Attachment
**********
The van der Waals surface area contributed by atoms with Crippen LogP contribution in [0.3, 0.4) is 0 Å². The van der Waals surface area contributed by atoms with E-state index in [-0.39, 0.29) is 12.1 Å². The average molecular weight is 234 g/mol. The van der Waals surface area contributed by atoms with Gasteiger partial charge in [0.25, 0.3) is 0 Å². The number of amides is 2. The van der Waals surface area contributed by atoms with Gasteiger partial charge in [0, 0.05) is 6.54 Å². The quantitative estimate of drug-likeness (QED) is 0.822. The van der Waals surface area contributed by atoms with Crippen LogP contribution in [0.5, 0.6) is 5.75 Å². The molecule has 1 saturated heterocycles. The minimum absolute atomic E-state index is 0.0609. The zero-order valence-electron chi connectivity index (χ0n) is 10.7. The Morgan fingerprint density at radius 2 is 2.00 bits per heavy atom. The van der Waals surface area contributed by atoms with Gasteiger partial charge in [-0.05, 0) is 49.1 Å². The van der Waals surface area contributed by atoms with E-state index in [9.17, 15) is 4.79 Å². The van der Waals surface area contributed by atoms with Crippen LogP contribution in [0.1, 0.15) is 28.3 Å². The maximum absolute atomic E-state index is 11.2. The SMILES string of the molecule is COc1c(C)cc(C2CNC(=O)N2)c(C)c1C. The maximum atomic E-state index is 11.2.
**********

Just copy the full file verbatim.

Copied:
The van der Waals surface area contributed by atoms with Crippen LogP contribution in [0.3, 0.4) is 0 Å². The van der Waals surface area contributed by atoms with E-state index in [-0.39, 0.29) is 12.1 Å². The average molecular weight is 234 g/mol. The van der Waals surface area contributed by atoms with Gasteiger partial charge in [0.25, 0.3) is 0 Å². The number of amides is 2. The van der Waals surface area contributed by atoms with Gasteiger partial charge in [0, 0.05) is 6.54 Å². The quantitative estimate of drug-likeness (QED) is 0.822. The van der Waals surface area contributed by atoms with Crippen LogP contribution in [0.5, 0.6) is 5.75 Å². The molecule has 1 saturated heterocycles. The minimum absolute atomic E-state index is 0.0609. The zero-order valence-electron chi connectivity index (χ0n) is 10.7. The Morgan fingerprint density at radius 2 is 2.00 bits per heavy atom. The van der Waals surface area contributed by atoms with Gasteiger partial charge in [-0.05, 0) is 49.1 Å². The van der Waals surface area contributed by atoms with E-state index in [9.17, 15) is 4.79 Å². The van der Waals surface area contributed by atoms with Crippen LogP contribution in [0.1, 0.15) is 28.3 Å². The maximum absolute atomic E-state index is 11.2. The SMILES string of the molecule is COc1c(C)cc(C2CNC(=O)N2)c(C)c1C. The maximum atomic E-state index is 11.2.